“When you returned to Hapes, following your mission into the heart of the Yuuzhan Vong, I felt a change in you. I knew there was a weakness inside you that was horribly penetrating. But, Tenel Ka, there was always hope. In one, there are two. You drew your greatest strength from periods in your life where you refused assistance. My inability gave you resistance to such deep sadness.”
Mother cups my face tenderly. Her hand slides down my cheek, and in that movement, I feel intense sorrow.
“You accepted the throne, the crown, and the responsibility and tradition that explicably bind the Cluster. But, unknowingly, you created a thinning in your barrier between surface and core. You lost your perfect control of emotion. Daughter, you’re continually waiting for the shape to shift, to perceive the other side. You will never admit, but you want someone to force truth upon you – truth that this life cannot remain the same. Truth that it is just the beginning of a much longer journey.”
Mother sighs and hidden lines of age strike discord across her features.
“But who do you have to serve that purpose?”
I consider the recent turmoil in my life. I picture those who have stood at my side when my shoulders fell imperceptibly and my back was turned. I recognise their duty to the war effort. I do not criticise them for leaving me after the coronation.
His memory makes me falter. His death through the Force persists in making me lose… semblance. I know there is no way I will see his face again. I grieve. I mourn in silence… for there is no one who would hear me; still I know that does not make my pain any less.
Mother senses the tidal wave within me. She reaches out and pulls me into an embrace, where I rest my head in the curve of her neck. She soothes me in a way I’ve always associated with warmth.
“Mother.” My voice is shallow. “Your distance never made me wary of your love. You were never cold to me,” I insist. “You are my mother. I miss you terribly.”
Mother tightens her hold on me.
“Each night, I yearn to hear your teachings and to sit in this room once more. I regret you never had the chance to prepare me for the throne. I always felt you withheld something.”
“I never expected you to be Queen Mother.” Mother chuckles. “You are a Jedi, daughter. A protector of law and justice, a defender of innocents, and an exceedingly skilled warrior.” Her voice becomes stoic. “Your place is not mine.”
Mother sighs and I draw back. Her eyes appear clouded.
“I suspect I could have never given the throne to anyone so young and full of life.”
“But I am Queen Mother.”
“Fact,” Mother answers. “As you shall always be from the moment the crown is transferred.”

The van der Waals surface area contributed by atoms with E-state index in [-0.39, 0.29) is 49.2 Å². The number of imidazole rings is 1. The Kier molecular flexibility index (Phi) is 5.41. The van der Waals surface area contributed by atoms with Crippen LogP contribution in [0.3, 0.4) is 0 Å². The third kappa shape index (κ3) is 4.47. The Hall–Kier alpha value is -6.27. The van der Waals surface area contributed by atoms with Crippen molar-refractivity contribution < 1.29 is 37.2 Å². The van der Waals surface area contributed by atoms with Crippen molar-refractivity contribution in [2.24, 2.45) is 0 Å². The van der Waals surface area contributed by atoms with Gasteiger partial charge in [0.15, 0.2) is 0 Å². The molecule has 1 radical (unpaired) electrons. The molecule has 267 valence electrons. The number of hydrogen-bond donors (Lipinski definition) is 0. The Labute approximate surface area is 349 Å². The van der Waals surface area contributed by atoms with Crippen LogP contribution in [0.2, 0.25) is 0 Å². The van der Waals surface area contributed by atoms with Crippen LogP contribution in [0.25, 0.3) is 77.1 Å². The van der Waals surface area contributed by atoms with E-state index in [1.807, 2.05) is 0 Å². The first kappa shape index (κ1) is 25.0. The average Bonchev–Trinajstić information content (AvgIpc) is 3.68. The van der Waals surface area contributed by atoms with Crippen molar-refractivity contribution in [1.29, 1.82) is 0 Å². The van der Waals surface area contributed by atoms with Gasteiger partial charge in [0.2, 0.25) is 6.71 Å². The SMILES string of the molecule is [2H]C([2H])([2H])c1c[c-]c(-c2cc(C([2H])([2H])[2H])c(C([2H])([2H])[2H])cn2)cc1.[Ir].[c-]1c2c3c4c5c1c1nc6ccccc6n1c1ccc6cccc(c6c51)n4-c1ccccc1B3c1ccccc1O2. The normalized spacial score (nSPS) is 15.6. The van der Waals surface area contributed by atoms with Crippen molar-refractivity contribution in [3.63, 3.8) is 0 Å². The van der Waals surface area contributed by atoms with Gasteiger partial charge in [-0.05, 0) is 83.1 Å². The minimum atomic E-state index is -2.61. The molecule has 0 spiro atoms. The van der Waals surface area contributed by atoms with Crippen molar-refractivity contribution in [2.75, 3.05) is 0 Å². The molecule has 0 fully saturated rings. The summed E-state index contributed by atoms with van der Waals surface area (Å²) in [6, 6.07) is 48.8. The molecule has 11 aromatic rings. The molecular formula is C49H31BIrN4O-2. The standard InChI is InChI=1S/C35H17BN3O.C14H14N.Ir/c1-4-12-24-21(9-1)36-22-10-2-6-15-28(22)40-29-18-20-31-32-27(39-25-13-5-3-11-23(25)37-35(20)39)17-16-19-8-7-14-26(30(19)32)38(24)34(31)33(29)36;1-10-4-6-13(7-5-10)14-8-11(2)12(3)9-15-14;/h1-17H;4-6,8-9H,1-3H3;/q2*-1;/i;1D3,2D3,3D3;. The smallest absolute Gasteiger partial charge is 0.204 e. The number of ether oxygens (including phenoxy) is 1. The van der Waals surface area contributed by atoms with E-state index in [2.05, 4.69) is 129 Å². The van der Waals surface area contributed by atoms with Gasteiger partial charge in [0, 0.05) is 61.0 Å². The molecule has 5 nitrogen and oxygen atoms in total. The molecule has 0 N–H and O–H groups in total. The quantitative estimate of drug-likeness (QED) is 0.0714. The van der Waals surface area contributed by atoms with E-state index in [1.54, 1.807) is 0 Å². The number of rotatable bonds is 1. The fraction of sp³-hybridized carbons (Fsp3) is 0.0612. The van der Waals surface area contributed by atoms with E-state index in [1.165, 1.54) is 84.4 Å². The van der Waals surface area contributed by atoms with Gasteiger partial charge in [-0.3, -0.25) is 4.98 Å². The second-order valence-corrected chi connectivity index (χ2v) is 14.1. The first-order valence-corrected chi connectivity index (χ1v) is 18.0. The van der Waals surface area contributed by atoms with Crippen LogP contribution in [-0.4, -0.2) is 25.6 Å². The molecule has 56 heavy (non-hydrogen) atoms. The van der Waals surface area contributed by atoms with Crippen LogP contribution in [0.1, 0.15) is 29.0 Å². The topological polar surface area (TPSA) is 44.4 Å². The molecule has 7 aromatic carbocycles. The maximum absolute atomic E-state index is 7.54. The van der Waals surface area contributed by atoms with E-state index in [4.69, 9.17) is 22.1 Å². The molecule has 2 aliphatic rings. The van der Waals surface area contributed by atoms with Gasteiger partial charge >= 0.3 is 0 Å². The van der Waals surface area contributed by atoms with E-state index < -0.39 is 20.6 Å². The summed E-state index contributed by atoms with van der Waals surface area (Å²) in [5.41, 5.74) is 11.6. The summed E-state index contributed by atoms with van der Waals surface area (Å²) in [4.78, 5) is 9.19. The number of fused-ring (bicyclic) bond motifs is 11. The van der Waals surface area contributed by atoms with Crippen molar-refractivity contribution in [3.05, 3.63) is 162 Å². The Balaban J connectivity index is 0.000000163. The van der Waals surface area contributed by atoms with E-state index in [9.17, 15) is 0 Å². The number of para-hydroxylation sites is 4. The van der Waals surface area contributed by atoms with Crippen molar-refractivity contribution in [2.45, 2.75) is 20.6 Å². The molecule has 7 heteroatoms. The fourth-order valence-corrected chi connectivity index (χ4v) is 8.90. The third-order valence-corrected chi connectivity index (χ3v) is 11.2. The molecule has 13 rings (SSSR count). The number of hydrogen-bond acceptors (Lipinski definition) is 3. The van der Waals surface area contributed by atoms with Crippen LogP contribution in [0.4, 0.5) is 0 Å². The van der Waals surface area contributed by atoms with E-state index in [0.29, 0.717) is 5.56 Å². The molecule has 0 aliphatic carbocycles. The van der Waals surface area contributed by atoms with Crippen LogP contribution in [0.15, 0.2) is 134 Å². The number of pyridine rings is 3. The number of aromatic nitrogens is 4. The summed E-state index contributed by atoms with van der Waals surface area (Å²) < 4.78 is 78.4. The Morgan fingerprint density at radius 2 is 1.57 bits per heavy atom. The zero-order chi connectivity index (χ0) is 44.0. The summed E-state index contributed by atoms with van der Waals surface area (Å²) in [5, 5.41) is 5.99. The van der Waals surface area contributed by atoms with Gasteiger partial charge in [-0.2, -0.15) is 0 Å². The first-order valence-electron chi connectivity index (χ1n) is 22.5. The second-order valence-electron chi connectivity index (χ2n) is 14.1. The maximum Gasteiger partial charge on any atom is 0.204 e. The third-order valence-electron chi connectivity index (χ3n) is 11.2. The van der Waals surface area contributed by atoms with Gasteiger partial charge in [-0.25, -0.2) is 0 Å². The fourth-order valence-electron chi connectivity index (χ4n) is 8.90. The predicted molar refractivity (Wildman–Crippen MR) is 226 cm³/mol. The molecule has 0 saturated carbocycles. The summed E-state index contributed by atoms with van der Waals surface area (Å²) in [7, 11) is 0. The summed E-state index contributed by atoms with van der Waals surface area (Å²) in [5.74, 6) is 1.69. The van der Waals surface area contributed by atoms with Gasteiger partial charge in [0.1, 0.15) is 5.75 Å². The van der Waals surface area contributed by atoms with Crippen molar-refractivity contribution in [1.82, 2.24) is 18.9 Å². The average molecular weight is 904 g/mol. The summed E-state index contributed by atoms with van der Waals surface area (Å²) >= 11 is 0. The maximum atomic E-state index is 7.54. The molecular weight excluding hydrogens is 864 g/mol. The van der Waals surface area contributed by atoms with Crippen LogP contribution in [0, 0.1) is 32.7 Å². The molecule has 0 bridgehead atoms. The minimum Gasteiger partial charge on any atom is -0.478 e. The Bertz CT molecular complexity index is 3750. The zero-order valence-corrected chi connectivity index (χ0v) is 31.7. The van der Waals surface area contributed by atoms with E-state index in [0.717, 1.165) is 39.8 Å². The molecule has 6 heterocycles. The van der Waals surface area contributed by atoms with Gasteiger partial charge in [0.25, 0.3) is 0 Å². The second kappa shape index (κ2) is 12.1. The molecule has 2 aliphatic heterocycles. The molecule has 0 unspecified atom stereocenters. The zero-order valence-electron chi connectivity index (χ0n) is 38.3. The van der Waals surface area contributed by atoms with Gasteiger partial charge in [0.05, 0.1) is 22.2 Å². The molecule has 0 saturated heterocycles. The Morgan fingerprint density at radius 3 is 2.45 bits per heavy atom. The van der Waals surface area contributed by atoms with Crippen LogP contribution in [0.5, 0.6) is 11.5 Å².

“I was as you are. My first year as Queen Mother was a beast I felt I could never defeat. My life was living between the very thin lines of professional and personal. Isolder was, at times, utterly alien to me. I felt I had never been so alone in my life. I felt it in my entire being.
“But there was light inside darkness. As darkness lives within the purest being or object. There was eventual balance.”
“Mother, forgive me, but the circumstances…”
Mother interrupts me. “Tenel Ka, you have learnt my teachings well. However, when you are troubled, you will not listen to yourself. There is always balance. There is never one side but two, three or more.”
Mother grasps my shoulders and pulls me to my feet. “You must not worry if you have erred in your decision. It is far too late to undo what has already been done. You must accept, my daughter, that the Force has a special path for you.”
“Now,” mother says casually, turning her attention to the elegant Hapan tableware set placed on the stand beside her chair. In the back of my mind, I question why I did not notice the setting. “Please attend to our guests, daughter. They have been waiting.”
We have guests? Does the setting necessitate guests?
Mother looks at me and then indicates to the door with her eyes.
Someone is knocking. Did I not notice that before?
Mother does not seem concerned by her visitors. Mystified by the sudden turn of events, I walk to the door. The visitors continue to knock until their incessant pounding rings in my ears. Glimpsing over my shoulder at mother, I see she has stood to greet the guests.
“Will you not open the door, Tenel Ka?”
I reach for the keypad, but the door slides open before I issue any commands.
Odd. The hallway is empty. The visitors are… absent.
I step across the door’s threshold. The door immediately slides close behind me and Mother is gone. I spin around, searching for the keypad. Another peculiar circumstance. The door has no keypad or access panel. How does it open?
The hallway is still and empty around me. The Palace is not renowned for a lack of activity. This causes my curiosity to intensify. Attempts to open the door are not successful and I begin to suspect I should follow the hallway.
I should honour her. I should listen. The guests; they must be somewhere.
A voice breaks the silence. I recognise the familiar tone. I strain to calculate its origin, but it is not until I hear several faint shuffles on the marble that I am certain. I break into a quick walk, following the long length of the corridor, listening, inspecting. The voice is closer to my location. I turn a corner and from nowhere, I am bombarded with a stretch of activity.